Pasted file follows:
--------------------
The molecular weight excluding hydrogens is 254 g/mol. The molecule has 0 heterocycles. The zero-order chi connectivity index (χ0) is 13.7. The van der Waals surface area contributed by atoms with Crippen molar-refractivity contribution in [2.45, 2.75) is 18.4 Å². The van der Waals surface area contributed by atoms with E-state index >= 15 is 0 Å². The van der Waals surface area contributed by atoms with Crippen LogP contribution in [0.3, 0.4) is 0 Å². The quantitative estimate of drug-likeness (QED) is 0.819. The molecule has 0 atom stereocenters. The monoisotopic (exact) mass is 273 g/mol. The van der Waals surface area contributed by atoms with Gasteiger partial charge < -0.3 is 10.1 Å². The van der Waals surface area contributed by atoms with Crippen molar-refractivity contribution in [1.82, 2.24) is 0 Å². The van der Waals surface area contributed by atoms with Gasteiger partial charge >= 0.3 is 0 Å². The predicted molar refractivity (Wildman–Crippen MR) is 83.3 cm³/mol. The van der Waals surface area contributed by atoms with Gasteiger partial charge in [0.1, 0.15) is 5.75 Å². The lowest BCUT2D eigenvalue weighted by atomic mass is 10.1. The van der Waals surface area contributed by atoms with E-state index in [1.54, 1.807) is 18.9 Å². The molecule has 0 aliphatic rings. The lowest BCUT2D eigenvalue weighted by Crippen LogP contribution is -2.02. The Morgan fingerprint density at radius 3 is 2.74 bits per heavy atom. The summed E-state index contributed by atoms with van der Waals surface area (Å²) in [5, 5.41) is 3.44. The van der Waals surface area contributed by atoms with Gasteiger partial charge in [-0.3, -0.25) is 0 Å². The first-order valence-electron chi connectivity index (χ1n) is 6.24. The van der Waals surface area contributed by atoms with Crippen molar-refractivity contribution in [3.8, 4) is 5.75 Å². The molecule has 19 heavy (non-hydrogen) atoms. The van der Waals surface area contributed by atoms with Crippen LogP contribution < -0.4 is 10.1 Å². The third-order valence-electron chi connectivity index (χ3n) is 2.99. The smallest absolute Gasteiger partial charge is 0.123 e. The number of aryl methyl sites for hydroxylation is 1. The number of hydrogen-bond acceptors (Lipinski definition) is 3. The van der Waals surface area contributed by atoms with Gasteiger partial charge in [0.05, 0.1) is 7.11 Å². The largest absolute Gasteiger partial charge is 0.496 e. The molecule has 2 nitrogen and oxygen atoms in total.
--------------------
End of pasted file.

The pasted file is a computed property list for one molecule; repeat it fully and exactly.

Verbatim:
The molecular weight excluding hydrogens is 254 g/mol. The molecule has 0 heterocycles. The zero-order chi connectivity index (χ0) is 13.7. The van der Waals surface area contributed by atoms with Crippen molar-refractivity contribution in [2.45, 2.75) is 18.4 Å². The van der Waals surface area contributed by atoms with E-state index >= 15 is 0 Å². The van der Waals surface area contributed by atoms with Crippen LogP contribution in [0.3, 0.4) is 0 Å². The quantitative estimate of drug-likeness (QED) is 0.819. The molecule has 0 atom stereocenters. The monoisotopic (exact) mass is 273 g/mol. The van der Waals surface area contributed by atoms with Gasteiger partial charge < -0.3 is 10.1 Å². The van der Waals surface area contributed by atoms with Crippen molar-refractivity contribution in [1.82, 2.24) is 0 Å². The van der Waals surface area contributed by atoms with Gasteiger partial charge >= 0.3 is 0 Å². The predicted molar refractivity (Wildman–Crippen MR) is 83.3 cm³/mol. The van der Waals surface area contributed by atoms with Gasteiger partial charge in [0.1, 0.15) is 5.75 Å². The lowest BCUT2D eigenvalue weighted by atomic mass is 10.1. The van der Waals surface area contributed by atoms with E-state index in [1.54, 1.807) is 18.9 Å². The molecule has 0 aliphatic rings. The lowest BCUT2D eigenvalue weighted by Crippen LogP contribution is -2.02. The Morgan fingerprint density at radius 3 is 2.74 bits per heavy atom. The summed E-state index contributed by atoms with van der Waals surface area (Å²) in [5, 5.41) is 3.44. The van der Waals surface area contributed by atoms with Gasteiger partial charge in [-0.3, -0.25) is 0 Å². The first-order valence-electron chi connectivity index (χ1n) is 6.24. The van der Waals surface area contributed by atoms with Crippen molar-refractivity contribution in [3.8, 4) is 5.75 Å². The molecule has 19 heavy (non-hydrogen) atoms. The van der Waals surface area contributed by atoms with Crippen LogP contribution < -0.4 is 10.1 Å². The third-order valence-electron chi connectivity index (χ3n) is 2.99. The smallest absolute Gasteiger partial charge is 0.123 e. The number of aryl methyl sites for hydroxylation is 1. The number of hydrogen-bond acceptors (Lipinski definition) is 3. The van der Waals surface area contributed by atoms with Gasteiger partial charge in [0.05, 0.1) is 7.11 Å². The largest absolute Gasteiger partial charge is 0.496 e. The molecule has 2 nitrogen and oxygen atoms in total.